I've been meaning to write about the Sespe fire for the last week. It started on Labor Day in Los Padres National Forest and it's burned all the way to the 5 Freeway. That's 39 square miles of brush. It amazes me how little news coverage there is over something that huge. It's becoming too common, too expected, and that in itself frightens me.
Now, I love a good thunderstorm. I love the oppressive feel of the humidity in the air, the tingle in your skin, the pure lizard brain thrill that comes from watching black clouds roil and undulate, from listening to the sky rumble, thunder grinding like huge boulders in the surf. The crack of lightning splitting the air. And then the roar of the rain coming down, a thousand snares drumming on every surface. Damn but I miss the rain.
But a brush fire is a different beast altogether. Even when she's far out of sight, she makes her presence known. She bleeds into the air, smoke blowing for miles across the valley, outlining every air current, dusting the entire landscape with a coating of fine ash. Skies that should be clear and bright and blue are stained, tinged muddy red brown and gray. The early morning sunlight thinks that its twilight, casting an eerie golden glow on everything. The moon is literally dipped in blood, a baleful reptillan eye hanging low on the horizon. The sunsets are spectacular. Maxfield Parrish meets H.R. Giger. Ominous.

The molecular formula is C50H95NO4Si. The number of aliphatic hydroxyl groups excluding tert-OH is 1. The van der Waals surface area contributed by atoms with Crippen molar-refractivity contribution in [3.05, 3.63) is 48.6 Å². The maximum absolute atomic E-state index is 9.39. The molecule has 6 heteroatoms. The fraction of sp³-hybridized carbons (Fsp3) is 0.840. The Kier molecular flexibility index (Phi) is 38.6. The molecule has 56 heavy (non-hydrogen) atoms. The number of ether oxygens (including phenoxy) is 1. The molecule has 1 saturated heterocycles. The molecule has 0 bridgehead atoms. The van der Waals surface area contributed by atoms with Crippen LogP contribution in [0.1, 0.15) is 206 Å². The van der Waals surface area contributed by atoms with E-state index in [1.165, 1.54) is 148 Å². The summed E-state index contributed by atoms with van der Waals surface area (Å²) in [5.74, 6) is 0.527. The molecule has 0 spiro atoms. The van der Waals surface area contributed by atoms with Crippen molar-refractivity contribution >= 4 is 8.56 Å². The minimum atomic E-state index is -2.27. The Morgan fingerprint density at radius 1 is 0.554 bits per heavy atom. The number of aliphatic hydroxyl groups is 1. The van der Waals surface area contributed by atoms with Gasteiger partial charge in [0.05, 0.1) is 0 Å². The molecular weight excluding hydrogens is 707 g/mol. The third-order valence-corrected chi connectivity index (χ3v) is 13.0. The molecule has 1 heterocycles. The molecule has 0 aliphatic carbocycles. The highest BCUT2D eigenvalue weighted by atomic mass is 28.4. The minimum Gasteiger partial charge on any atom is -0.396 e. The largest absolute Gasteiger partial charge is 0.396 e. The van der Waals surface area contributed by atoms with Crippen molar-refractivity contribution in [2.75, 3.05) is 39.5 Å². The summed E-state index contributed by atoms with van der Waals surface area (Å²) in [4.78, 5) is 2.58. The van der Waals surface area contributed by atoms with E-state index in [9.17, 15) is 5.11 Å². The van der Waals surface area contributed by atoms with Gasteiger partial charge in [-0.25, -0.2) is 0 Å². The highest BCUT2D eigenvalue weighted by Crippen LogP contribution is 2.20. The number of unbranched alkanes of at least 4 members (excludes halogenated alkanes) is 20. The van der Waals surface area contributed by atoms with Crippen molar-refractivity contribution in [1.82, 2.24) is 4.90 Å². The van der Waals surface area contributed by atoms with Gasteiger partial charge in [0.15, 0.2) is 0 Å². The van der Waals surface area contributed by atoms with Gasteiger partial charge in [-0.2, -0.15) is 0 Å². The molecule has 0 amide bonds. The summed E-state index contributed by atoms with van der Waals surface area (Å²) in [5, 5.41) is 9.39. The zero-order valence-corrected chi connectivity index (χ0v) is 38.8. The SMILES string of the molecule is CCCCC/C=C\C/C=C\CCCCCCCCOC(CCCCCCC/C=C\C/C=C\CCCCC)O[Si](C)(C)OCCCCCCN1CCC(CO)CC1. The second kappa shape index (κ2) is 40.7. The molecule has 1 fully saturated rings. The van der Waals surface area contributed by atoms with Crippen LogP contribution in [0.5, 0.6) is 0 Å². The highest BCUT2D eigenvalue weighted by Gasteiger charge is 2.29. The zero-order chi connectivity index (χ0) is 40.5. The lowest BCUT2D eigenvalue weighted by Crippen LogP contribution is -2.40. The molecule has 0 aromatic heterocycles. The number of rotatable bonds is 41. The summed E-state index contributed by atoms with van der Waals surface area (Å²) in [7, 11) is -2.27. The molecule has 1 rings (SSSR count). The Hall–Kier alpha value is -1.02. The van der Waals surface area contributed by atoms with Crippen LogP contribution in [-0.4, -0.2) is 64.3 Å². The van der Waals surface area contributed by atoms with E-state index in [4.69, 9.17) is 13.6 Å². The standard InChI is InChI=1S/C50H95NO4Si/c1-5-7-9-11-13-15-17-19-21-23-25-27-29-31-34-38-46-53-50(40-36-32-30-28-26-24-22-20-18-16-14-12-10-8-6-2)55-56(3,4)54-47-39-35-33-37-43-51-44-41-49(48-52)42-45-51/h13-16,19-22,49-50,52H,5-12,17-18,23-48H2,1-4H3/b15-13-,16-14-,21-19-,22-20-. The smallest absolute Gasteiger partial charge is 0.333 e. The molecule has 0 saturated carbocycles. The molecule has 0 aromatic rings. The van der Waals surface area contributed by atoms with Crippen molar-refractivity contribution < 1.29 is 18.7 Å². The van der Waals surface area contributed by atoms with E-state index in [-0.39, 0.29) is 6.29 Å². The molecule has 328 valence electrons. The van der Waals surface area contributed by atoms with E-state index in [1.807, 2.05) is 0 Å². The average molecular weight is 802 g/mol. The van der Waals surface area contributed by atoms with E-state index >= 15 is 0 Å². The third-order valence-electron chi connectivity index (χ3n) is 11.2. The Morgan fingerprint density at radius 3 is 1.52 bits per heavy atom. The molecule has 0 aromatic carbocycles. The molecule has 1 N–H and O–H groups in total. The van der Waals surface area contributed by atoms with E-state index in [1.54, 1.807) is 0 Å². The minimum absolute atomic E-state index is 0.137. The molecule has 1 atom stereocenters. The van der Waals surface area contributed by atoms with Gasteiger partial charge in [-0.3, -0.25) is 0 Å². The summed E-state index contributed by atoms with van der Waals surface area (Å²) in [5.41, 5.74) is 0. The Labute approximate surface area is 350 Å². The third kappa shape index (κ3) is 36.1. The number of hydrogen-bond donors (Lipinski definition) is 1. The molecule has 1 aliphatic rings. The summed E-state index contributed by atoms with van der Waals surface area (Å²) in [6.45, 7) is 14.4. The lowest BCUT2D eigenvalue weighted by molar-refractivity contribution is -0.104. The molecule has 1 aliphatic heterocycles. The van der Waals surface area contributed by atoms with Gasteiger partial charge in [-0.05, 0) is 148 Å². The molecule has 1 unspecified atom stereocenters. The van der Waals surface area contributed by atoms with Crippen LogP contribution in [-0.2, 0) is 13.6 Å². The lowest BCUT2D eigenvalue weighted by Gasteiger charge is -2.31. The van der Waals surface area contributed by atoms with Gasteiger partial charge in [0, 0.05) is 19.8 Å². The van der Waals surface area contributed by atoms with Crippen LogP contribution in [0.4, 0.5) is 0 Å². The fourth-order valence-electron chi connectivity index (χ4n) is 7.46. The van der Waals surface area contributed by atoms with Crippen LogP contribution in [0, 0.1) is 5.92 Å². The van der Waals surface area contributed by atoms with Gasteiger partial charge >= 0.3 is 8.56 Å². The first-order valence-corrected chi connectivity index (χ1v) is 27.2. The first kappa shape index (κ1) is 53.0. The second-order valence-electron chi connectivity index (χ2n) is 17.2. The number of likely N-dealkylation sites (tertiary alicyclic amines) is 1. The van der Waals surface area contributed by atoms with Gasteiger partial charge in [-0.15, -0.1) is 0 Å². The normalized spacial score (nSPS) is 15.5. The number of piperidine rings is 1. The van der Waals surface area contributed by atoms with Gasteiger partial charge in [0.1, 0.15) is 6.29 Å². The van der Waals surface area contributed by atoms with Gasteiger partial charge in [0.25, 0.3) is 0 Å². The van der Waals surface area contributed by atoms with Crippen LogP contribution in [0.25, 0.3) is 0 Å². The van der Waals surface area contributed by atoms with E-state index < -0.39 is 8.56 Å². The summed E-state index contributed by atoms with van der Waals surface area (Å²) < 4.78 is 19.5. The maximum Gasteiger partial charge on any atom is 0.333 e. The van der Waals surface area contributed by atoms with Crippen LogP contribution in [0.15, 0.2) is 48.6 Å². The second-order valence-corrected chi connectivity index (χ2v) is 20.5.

Every morning this week has found my car powdered with specks of ash. As I drive off, they leave perfect parallel streaks on my windshield. I pretend I'm driving some kind of interplanetary fighter craft, and the dust is the result of having fought a dogfight in the tail of a comet. The color of the sky is all wrong, so I pretend I'm on a different planet, and if I wait long enough, the second moon will rise to join her sister. If my commute took me past the alien landscape of Stoney Point, only a few miles away, the illusion would be complete.
As much as I bitch about the Valley, there is beauty here. And I'll miss it when I go. I should really just take a weekend and document the hell out of this little corner of the world.
And I just read that Ann Richards died. Damn. Maybe she can put in a good word with the folks upstairs. Have them do something about the mess.